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Iskandar Jalil (born 5 January 1940) is a Singapore ceramist. He was awarded the Cultural Medallion for Visual Arts in 1988.[1]


1 Early works
2 Career
3 Awards
4 References

Early works[edit]
Contrary to the famous belief[citation needed], Iskandar’s early works was first made in the teacher training college instead of Japan. The artist describes his early works as “..crude but honest works. They show no philosophy. I didn’t think that much about color or ideas when I made them. The philosophy and aesthetics come in later.”[citation needed]
Iskandar grew up at Kampong Chantek at Bukit Timah and studied at Victoria School. He had trained and worked initially as a maths and science teacher. However, his second Colombo Plan scholarship in 1972 brought him to Japan where he was refined his techniques in the fine art of pottery, much appreciated by the Japanese. Thus began his passion for pottery. Since the 1970s, Iskandar had exhibited his work in Malaysia, Taiwan, Hong Kong, Japan, and Sweden. Besides being a prolific potter, he also influenced young artists through his teaching. He taught at the Baharuddin Vocational Institute and later at Temasek Polytechnic’s School of Design until his retirement in 1999. He also taught at community centres and the Nanyang School of Fine Arts. He has been an external examiner for colleges in Australia and Malaysia. He still gives weekly lectures on pottery at the National University of Singapore. In addition, he also participated in community projects such as helping to fund the Singa Kiln Project in Siem Reap, Cambodia, in 2004.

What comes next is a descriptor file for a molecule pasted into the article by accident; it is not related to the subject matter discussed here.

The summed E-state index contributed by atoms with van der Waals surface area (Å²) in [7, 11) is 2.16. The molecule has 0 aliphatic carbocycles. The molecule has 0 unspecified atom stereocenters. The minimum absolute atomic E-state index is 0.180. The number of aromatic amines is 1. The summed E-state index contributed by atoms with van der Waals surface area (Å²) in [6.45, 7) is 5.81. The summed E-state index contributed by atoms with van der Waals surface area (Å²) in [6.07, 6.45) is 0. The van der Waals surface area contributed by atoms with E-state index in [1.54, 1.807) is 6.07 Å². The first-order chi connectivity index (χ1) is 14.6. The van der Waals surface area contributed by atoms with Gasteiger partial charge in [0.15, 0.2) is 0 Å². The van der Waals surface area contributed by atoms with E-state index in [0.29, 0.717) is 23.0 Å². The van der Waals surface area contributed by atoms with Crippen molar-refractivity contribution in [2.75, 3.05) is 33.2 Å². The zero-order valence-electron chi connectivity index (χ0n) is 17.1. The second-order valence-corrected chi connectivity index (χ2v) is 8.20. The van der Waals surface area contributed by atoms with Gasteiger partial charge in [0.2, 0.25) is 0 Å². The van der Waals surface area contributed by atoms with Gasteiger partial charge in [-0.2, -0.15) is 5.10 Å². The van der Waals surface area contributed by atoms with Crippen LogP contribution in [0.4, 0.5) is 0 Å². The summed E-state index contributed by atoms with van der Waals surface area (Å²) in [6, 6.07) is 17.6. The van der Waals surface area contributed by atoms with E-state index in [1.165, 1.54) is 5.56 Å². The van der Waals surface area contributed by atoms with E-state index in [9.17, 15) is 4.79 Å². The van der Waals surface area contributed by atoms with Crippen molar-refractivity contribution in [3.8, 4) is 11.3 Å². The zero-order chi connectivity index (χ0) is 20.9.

A hugely influential instructor-mentor, Iskandars oeuvre occupies a pivotal place in modern ceramics art history in Singapore. The characteristic features of Iskandar’s works include tactile, rich surfaces, use of twigs as embellishments, use of Southeast Asian motifs and Jawi calligraphy, use of Iskandar Blue, his one-hand technique and local clay, his admiration of Japanese ceramics aesthetics and philosophy (e.g. Mingei Craft Movement). Iskandar has produced large public art works alongside the modest chawan bowl.
Iskandar’s w